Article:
A man's love for his wife, even as her health is rapidly declining, is the premise of Amour.
Georges and Anne (Jean-Louis Trintignant and Emmanuelle Riva) have been together for what appears to be a lifetime. They have a daughter who almost never visits them, but they are very happy being together, shopping together, and spending all of their time in each other's company.
Anne, a former piano teacher, takes great pride in seeing one her students perform in concert, who then pays her a visit at home. Then Anne starts getting ill, a slow progression of paralysis, followed by being confined to a wheelchair, to eventually being bedridden. Through all of her illness, Georges is there for her and caters to her every need, never complaining about it. He feeds her, bathes her, and changes her nappy. Gradually Anne loses all functions, and it is up George, who is also getting older having to deal with his wife's illness, to cope as best he can, no matter what each day brings.
Riva is devastating as the woman who is slowly dying, graceful in her husband's care as she deteriorates. Whilst Amour shows her gradually getting sicker and sicker, it is Riva's facial expressions and the emotions in her eyes that show us what she is going through. It is a wonder to me how this performance was overlooked for the Best Actress Oscar, instead going to Jennifer Lawrence for Silver Linings Playbook. The consolation is that Riva took home the BAFTA. Trintignant is also devastating as the husband who has taken on the role of mother and carer to his wife. He throttles on day to day and does his duty, a loving husband until the very end.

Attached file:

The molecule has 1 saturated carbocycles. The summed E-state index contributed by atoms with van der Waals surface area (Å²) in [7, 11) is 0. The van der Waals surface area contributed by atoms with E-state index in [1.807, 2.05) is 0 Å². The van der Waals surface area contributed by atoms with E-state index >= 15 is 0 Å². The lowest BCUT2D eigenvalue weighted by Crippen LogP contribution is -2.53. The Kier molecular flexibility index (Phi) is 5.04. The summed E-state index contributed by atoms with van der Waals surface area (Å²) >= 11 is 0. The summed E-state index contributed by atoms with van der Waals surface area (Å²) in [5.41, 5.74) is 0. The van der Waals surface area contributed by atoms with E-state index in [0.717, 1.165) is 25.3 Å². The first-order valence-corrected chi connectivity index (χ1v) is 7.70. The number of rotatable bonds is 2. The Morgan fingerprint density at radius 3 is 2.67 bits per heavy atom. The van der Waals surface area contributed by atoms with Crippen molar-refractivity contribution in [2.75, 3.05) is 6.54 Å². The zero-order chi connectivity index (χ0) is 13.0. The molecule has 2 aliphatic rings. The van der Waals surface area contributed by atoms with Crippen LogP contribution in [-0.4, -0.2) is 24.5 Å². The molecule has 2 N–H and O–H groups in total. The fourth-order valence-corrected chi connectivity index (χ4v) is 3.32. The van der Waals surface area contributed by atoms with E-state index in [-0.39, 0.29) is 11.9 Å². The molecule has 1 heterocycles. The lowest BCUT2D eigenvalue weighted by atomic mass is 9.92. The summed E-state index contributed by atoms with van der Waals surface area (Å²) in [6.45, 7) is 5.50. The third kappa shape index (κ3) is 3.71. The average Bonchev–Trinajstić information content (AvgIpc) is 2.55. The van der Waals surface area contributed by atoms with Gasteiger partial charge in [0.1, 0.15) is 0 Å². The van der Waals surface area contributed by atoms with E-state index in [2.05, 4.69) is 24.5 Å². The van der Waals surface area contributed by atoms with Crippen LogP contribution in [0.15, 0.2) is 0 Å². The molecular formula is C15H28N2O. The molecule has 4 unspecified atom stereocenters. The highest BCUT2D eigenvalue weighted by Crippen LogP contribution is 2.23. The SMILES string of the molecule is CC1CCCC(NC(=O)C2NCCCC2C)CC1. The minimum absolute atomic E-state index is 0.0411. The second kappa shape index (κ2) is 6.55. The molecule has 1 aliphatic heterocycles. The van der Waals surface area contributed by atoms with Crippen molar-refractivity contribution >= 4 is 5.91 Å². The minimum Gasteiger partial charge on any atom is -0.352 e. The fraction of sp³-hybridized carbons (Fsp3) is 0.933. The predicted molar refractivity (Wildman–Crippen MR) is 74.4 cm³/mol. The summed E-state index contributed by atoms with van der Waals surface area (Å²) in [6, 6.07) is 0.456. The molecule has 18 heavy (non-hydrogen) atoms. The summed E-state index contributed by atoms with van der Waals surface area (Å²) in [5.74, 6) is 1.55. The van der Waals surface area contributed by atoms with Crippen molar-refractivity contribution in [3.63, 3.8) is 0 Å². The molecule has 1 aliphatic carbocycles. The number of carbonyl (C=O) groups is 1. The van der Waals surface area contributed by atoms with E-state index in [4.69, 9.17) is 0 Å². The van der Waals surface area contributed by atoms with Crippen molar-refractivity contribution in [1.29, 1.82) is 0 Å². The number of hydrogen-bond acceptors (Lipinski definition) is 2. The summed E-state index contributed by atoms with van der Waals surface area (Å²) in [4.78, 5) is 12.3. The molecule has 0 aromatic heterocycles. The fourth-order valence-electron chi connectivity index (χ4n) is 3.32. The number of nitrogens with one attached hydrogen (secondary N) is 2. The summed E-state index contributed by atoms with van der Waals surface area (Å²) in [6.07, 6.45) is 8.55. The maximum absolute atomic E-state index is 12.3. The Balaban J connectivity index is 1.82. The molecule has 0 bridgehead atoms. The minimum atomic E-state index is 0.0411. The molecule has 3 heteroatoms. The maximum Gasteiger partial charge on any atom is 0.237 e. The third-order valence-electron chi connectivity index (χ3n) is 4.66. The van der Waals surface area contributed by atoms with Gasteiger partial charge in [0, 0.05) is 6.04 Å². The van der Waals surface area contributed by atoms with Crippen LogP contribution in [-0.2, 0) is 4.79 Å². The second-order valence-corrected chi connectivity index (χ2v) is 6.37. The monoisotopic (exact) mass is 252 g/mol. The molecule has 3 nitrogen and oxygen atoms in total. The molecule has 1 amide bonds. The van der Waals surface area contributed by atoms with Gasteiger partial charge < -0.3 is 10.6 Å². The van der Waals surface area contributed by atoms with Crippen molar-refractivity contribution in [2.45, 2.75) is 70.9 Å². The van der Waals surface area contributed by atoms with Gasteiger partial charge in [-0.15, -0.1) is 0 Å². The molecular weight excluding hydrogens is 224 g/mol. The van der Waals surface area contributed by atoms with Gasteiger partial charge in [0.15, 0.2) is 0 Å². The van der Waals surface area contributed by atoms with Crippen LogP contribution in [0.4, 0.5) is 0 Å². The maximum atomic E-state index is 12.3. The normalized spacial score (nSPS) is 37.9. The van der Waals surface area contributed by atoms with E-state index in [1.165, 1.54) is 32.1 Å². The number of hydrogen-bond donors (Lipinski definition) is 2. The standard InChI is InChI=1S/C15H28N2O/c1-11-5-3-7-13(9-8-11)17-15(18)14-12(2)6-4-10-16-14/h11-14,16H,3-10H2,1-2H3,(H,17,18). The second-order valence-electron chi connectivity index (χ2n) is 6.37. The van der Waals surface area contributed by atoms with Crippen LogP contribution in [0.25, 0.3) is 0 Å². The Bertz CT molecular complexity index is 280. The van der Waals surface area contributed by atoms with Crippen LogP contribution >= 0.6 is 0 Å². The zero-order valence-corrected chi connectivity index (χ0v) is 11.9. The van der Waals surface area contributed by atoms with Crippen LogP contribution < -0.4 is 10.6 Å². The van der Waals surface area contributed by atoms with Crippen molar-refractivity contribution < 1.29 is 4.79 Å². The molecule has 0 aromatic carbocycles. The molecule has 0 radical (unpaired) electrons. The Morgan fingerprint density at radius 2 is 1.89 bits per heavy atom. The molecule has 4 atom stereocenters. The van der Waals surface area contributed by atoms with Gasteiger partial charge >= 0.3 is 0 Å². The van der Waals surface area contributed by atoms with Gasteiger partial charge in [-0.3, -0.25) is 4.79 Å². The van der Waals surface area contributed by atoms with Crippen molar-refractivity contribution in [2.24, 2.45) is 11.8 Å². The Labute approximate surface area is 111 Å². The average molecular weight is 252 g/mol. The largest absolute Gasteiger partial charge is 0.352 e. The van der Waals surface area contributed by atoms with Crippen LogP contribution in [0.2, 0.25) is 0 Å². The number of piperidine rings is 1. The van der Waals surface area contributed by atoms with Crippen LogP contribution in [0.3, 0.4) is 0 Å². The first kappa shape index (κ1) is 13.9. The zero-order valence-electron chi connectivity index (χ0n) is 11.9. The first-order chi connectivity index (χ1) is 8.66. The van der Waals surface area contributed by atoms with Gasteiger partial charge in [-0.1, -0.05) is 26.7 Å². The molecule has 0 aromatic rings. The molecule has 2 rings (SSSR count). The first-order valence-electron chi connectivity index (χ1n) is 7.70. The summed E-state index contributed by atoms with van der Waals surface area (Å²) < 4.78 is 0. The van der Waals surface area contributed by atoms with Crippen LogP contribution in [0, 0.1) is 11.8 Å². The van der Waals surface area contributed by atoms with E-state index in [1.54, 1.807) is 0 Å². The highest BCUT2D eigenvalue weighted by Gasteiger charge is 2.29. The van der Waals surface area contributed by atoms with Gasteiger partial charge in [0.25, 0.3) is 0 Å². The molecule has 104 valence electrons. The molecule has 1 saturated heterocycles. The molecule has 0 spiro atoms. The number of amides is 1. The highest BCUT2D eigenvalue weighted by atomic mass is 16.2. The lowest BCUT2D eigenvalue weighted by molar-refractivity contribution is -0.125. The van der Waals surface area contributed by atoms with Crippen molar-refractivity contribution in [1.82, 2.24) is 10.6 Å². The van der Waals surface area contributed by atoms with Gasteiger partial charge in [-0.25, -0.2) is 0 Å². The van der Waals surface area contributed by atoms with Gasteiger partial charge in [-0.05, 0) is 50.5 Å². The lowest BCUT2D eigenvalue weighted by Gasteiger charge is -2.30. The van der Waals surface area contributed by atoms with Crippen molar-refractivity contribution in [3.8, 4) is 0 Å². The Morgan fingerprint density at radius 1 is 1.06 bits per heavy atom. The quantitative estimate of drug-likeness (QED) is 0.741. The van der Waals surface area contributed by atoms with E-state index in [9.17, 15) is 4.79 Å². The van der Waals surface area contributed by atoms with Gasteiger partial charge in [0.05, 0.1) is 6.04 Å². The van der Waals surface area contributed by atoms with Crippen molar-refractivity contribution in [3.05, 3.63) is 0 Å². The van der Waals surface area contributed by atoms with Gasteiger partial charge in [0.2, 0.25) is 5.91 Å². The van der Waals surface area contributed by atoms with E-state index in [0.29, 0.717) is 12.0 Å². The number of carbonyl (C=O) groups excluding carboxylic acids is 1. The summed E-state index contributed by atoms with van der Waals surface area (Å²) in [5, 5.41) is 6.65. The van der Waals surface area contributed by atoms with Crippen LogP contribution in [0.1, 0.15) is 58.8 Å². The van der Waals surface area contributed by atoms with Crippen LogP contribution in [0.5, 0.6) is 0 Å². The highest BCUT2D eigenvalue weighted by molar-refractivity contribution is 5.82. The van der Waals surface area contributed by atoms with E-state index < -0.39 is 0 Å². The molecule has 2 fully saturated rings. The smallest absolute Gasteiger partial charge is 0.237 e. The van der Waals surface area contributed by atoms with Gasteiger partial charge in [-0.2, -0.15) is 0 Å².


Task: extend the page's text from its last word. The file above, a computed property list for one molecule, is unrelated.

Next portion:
Michael Haneke has directed a moving tribute to a couple who love each other dearly, and to a man who will take care of his wife whatever it takes.
Amour is now out on DVD.